The National Scrabble Calamity, Day 1

Saturday, 26 July 2008 — 10:33pm | Adventures, Scrabble, Tournament logs

I am sitting at 0-7 (-320) in LADROON (that’s Orlando, for the rest of you), dead last in my division, wondering if my time might not have been better spent at the Magic Kingdom.

This is not my first seven-game losing streak at a Scrabble tournament. I’ve done it twice before, both times at my first National Scrabble Championship in New Orleans. This is, however, the very first time I have ever gone a full day at a Scrabble tournament without winning a single round.

It’s not like I haven’t been scoring points, either. According to my statistics page (which all of you can follow, quasi-live!), I scored an average of 375 points per game—greater than or equal to the Day 1 averages of… all seven of my opponents (370, 346, 369, 375, 372, 364, and 329, respectively). Compare this to my average score against: 421 points per game. Conclusion: every single one of my opponents had an aberrantly high-flying game against me.

Bad luck? In Rounds 6 and 7, maybe. It would be more accurate to blame the first five on poor time management and gross incompetence.

(More on this in a moment. But first, my Day 1 bingos: OUTGROwN, TAINTING, FAGGIEST, TORsADE, COSINES, HANGArS, wRANGLER—wait, was that it? Was that all?)

I photographed every board for reference, as I almost always do, but I’m not particularly inclined to do a round-by-round, blow-by-blow summary of my day as I did for Orlando and Phoenix. So here’s to a quick diagnosis of what I’m doing wrong, which will give me an opportunity to use bullet points for a change, now that I’ve fixed the way lists are handled in my CSS stylesheet.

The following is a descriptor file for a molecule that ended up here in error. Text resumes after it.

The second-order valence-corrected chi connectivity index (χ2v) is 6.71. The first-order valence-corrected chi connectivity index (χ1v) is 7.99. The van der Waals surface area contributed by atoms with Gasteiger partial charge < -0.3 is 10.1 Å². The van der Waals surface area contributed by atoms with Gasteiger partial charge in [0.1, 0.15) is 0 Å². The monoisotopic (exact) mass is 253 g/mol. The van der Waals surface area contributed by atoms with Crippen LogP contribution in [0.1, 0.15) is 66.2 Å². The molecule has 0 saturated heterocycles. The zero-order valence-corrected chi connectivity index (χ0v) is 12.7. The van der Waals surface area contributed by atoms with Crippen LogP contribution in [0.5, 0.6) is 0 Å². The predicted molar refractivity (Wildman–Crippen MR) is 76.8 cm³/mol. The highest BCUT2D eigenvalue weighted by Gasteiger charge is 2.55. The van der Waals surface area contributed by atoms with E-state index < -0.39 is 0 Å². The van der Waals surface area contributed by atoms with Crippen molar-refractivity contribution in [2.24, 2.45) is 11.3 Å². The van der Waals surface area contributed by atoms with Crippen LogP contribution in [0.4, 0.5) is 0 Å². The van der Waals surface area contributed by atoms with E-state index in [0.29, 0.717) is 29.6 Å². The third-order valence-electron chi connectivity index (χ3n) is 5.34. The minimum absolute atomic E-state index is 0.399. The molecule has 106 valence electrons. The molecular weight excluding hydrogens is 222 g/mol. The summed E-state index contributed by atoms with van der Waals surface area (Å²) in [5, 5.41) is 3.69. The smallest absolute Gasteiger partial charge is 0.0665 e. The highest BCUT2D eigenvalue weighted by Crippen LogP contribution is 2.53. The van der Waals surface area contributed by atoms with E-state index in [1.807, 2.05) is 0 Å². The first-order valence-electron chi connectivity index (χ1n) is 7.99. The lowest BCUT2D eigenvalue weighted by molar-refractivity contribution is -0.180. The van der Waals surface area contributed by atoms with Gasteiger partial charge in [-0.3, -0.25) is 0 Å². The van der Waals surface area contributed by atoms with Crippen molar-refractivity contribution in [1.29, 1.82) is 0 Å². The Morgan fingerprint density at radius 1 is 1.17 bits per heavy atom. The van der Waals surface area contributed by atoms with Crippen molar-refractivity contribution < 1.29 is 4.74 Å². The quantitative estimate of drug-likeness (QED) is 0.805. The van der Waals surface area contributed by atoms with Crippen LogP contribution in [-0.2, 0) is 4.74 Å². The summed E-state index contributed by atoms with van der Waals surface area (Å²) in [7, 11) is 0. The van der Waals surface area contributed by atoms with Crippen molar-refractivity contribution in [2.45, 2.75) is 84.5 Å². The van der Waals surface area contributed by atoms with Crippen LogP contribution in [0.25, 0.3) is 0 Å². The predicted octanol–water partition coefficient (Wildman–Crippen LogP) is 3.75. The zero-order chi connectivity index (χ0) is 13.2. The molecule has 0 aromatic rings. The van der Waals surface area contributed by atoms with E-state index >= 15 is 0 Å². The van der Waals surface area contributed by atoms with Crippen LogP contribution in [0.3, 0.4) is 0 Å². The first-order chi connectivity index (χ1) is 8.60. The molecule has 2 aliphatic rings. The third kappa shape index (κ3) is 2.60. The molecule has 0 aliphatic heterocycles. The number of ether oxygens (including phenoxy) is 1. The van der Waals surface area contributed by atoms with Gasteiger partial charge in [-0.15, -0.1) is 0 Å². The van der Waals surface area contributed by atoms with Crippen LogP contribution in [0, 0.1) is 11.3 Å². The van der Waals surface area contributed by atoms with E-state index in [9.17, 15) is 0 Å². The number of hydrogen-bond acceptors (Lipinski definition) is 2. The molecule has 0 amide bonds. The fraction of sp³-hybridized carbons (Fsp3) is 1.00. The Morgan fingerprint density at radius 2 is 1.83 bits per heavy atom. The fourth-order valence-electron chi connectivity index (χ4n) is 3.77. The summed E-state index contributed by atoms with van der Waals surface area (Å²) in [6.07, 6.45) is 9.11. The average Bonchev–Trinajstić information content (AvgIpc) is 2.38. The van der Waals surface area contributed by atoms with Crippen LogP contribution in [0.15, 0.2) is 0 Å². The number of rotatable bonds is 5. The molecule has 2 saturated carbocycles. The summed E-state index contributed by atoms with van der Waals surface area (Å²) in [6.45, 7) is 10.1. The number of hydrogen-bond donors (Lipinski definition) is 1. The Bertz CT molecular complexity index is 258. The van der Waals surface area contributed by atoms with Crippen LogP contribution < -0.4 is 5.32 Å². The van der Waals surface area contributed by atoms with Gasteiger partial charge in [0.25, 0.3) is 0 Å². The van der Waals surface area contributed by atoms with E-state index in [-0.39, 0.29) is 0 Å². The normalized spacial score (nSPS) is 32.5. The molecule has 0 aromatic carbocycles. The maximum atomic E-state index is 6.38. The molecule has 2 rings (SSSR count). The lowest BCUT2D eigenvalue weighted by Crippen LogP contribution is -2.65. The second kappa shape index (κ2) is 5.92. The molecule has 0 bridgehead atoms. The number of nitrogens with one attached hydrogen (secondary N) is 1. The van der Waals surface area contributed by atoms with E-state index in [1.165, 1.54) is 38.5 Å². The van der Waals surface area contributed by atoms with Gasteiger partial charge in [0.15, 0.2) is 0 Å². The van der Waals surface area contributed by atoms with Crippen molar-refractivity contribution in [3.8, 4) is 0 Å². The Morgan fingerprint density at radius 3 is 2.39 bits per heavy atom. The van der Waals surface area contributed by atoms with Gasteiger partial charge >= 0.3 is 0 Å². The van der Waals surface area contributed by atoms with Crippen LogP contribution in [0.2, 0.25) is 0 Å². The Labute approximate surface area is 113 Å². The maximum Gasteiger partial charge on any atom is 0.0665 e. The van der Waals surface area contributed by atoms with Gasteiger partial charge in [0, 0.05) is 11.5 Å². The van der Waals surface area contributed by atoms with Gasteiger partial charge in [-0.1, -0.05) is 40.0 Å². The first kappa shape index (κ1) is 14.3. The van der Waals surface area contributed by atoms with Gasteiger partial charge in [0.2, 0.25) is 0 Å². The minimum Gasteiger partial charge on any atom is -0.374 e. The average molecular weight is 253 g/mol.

• Time management. This is becoming my curse. As I predicted, my ability to make quick, decisive manoeuvres has taken the greatest beating from seven months of Scrabble-muscle atrophy, with word knowledge running a close second—and keep in mind that I’ve been having time trouble for a few tournaments now. I finished virtually every game with less than ten seconds remaining on the clock, and I can attest that far too much of my thinking time was needlessly expended in the middle game instead of the endgame.
  • Poor defence. The way I understand my relatively high points-per-game averages (both for and against), I’ve been going for high-risk, high-scoring plays, leaving dangerous openings sitting about as a consequence of a greedy point grab. I don’t manage my rack well enough to capitalize on the openings, and I end up dumping low-scoring tiles while my opponents stomp on all the bonus squares. This is a far cry from my usual defensive aptitude, and it may be because after being away from the game for so long, I’m far more confident in my knowledge of long words than short ones (which have always been a muddy alphabet soup), making me reluctant to shut the board down.